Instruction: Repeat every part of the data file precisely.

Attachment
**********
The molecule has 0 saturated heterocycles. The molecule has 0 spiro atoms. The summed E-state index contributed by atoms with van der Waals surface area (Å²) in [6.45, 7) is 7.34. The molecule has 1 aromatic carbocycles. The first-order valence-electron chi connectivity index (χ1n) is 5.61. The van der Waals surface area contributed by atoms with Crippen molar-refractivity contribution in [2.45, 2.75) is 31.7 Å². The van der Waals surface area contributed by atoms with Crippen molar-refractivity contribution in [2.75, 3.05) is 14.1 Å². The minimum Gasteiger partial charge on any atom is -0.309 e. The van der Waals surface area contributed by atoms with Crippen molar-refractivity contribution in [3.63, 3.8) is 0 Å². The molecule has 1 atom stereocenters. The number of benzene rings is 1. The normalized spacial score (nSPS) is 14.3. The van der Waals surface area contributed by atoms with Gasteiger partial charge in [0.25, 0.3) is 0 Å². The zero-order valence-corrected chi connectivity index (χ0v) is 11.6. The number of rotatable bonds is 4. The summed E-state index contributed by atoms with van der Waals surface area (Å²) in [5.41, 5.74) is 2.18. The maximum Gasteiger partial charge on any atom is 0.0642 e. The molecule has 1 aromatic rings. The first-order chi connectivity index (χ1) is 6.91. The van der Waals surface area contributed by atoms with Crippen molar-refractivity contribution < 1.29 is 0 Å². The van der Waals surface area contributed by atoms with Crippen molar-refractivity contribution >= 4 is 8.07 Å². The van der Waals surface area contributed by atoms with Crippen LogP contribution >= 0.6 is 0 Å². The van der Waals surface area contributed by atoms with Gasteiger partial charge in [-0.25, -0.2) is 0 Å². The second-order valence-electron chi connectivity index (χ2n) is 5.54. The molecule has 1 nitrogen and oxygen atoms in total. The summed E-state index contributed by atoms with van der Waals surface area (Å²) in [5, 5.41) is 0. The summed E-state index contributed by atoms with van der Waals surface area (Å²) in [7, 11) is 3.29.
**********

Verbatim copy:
The molecule has 0 saturated heterocycles. The molecule has 0 spiro atoms. The summed E-state index contributed by atoms with van der Waals surface area (Å²) in [6.45, 7) is 7.34. The molecule has 1 aromatic carbocycles. The first-order valence-electron chi connectivity index (χ1n) is 5.61. The van der Waals surface area contributed by atoms with Crippen molar-refractivity contribution in [2.45, 2.75) is 31.7 Å². The van der Waals surface area contributed by atoms with Crippen molar-refractivity contribution in [2.75, 3.05) is 14.1 Å². The minimum Gasteiger partial charge on any atom is -0.309 e. The van der Waals surface area contributed by atoms with Crippen molar-refractivity contribution in [3.63, 3.8) is 0 Å². The molecule has 1 atom stereocenters. The number of benzene rings is 1. The normalized spacial score (nSPS) is 14.3. The van der Waals surface area contributed by atoms with Gasteiger partial charge in [0.25, 0.3) is 0 Å². The zero-order valence-corrected chi connectivity index (χ0v) is 11.6. The number of rotatable bonds is 4. The summed E-state index contributed by atoms with van der Waals surface area (Å²) in [5.41, 5.74) is 2.18. The maximum Gasteiger partial charge on any atom is 0.0642 e. The molecule has 1 aromatic rings. The first-order chi connectivity index (χ1) is 6.91. The van der Waals surface area contributed by atoms with Crippen molar-refractivity contribution < 1.29 is 0 Å². The van der Waals surface area contributed by atoms with Crippen molar-refractivity contribution >= 4 is 8.07 Å². The van der Waals surface area contributed by atoms with Crippen LogP contribution >= 0.6 is 0 Å². The van der Waals surface area contributed by atoms with Gasteiger partial charge in [-0.25, -0.2) is 0 Å². The second-order valence-electron chi connectivity index (χ2n) is 5.54. The molecule has 1 nitrogen and oxygen atoms in total. The summed E-state index contributed by atoms with van der Waals surface area (Å²) in [5, 5.41) is 0. The summed E-state index contributed by atoms with van der Waals surface area (Å²) in [7, 11) is 3.29.